|کد مقاله||کد نشریه||سال انتشار||مقاله انگلیسی||ترجمه فارسی||نسخه تمام متن|
|3361588||1218197||2016||4 صفحه PDF||سفارش دهید||دانلود کنید|
• A paradoxical reaction (PR) is not an unusual occurrence in immunocompetent children with tuberculosis (TB); PR is defined as the clinical or radiological worsening of pre-existing TB lesions in a patient who has initiated anti-tuberculosis treatment.
• During the study period, five of 51 children diagnosed with TB matched the definition of PR (9.8%), consistent with the results of previous studies.
• There is no consensus regarding the use of corticosteroids in the treatment of PR.
• Steroid treatment was administered to all of the patients in this study, and all had a favourable outcome.
SummaryBackgroundA paradoxical reaction (PR) during anti-tuberculosis treatment is a phenomenon that is poorly studied in immunocompetent children. It is defined as a clinical or radiological worsening of pre-existing tuberculosis (TB) disease.MethodsA retrospective descriptive study of children younger than 14 years of age was performed; these children developed PR during the years 2009 to 2014, following a diagnosis of TB. Demographic characteristics, microbiological results, treatment and outcome data were collected.ResultsOf 51 children diagnosed with TB, five (9.8%) developed a PR; four of these children had pulmonary TB and the remaining patient had miliary TB with central nervous system involvement. The PR occurred at a median of 42 days (range 23–53 days) after initiating therapy. Corticosteroids were started when PR was suspected, at a median dose of 1 mg/kg/day. Clinical and radiological improvement was noted in all cases, with a median clinical regression time of 10.5 days (range 3–15 days) and a median radiological regression time of 45 days (range 26–105 days). No sequelae were described in any patient.ConclusionsPR in immunocompetent children during anti-tuberculosis treatment is not such an unusual reaction. Treatment with corticosteroids may be useful for the resolution of PR.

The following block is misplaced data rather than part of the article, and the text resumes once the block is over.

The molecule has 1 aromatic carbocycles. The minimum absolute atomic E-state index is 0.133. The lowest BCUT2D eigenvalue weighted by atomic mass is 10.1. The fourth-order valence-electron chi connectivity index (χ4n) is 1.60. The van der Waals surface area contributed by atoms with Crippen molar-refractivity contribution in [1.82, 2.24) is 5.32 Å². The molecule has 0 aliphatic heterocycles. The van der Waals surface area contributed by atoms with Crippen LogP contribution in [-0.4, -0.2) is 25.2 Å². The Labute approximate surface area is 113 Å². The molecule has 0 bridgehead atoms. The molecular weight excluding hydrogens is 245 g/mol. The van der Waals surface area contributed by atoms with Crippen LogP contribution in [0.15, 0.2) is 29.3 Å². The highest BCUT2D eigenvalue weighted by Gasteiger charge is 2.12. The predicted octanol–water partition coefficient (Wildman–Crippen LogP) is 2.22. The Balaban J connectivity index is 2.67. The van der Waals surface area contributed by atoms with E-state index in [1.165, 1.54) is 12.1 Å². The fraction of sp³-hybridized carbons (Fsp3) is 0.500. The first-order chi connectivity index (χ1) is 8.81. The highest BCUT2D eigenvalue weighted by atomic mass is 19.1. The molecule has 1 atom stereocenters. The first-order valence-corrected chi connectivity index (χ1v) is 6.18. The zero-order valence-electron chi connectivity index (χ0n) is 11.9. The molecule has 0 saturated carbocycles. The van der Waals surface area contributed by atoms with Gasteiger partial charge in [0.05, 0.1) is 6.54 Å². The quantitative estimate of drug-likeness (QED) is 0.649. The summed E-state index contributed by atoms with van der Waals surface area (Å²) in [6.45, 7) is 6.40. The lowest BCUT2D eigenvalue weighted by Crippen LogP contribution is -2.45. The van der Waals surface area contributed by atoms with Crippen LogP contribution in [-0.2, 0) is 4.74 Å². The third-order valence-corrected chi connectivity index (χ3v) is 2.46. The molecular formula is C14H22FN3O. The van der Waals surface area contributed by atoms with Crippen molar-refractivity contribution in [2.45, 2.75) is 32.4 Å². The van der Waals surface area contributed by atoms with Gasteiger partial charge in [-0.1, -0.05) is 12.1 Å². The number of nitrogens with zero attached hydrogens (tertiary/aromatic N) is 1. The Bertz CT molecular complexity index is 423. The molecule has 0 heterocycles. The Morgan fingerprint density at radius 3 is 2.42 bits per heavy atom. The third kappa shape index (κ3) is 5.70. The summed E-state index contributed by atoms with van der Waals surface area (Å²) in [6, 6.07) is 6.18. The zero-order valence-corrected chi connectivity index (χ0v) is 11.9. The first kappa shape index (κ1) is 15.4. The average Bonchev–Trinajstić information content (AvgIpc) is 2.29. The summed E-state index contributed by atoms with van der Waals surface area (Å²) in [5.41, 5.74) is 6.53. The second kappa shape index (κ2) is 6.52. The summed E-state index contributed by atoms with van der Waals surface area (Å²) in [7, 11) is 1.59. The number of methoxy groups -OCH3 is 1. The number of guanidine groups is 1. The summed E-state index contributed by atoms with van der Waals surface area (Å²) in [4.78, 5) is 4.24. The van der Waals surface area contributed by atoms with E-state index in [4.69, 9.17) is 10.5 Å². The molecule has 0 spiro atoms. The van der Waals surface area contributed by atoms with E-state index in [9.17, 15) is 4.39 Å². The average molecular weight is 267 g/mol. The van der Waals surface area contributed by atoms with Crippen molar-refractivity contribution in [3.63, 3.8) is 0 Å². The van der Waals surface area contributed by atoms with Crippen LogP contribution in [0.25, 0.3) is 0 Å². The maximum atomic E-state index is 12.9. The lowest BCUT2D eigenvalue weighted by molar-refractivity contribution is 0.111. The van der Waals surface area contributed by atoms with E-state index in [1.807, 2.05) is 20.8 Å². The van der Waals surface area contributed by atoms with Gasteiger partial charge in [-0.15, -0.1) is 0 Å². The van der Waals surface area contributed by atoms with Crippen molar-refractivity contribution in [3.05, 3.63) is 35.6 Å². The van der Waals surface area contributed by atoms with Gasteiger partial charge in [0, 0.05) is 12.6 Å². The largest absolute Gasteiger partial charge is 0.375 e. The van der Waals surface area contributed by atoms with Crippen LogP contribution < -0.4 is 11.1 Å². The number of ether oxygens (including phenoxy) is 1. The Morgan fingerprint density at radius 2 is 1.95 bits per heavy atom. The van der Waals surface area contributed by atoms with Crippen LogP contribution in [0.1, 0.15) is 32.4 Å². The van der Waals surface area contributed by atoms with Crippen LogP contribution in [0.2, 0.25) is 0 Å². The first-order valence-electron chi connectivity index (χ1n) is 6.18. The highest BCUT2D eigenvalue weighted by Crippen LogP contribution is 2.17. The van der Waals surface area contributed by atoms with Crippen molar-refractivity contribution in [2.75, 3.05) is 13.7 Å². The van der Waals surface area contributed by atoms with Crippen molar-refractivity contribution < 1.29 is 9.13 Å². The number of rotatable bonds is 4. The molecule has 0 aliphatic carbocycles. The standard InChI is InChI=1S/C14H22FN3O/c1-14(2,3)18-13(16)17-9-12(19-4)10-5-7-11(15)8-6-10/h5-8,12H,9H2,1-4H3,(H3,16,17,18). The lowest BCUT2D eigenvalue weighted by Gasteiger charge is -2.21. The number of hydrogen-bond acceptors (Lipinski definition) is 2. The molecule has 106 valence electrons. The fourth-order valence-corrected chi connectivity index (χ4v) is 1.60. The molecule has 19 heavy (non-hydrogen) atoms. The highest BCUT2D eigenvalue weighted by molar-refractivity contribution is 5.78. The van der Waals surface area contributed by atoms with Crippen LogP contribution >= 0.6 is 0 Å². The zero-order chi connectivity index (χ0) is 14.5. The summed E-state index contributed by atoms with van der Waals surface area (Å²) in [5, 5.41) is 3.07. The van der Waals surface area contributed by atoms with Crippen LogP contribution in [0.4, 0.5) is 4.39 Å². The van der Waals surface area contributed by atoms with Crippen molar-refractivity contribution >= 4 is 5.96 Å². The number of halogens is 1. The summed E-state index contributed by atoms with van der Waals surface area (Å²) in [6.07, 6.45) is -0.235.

Journal: International Journal of Infectious Diseases - Volume 51, October 2016, Pages 15–18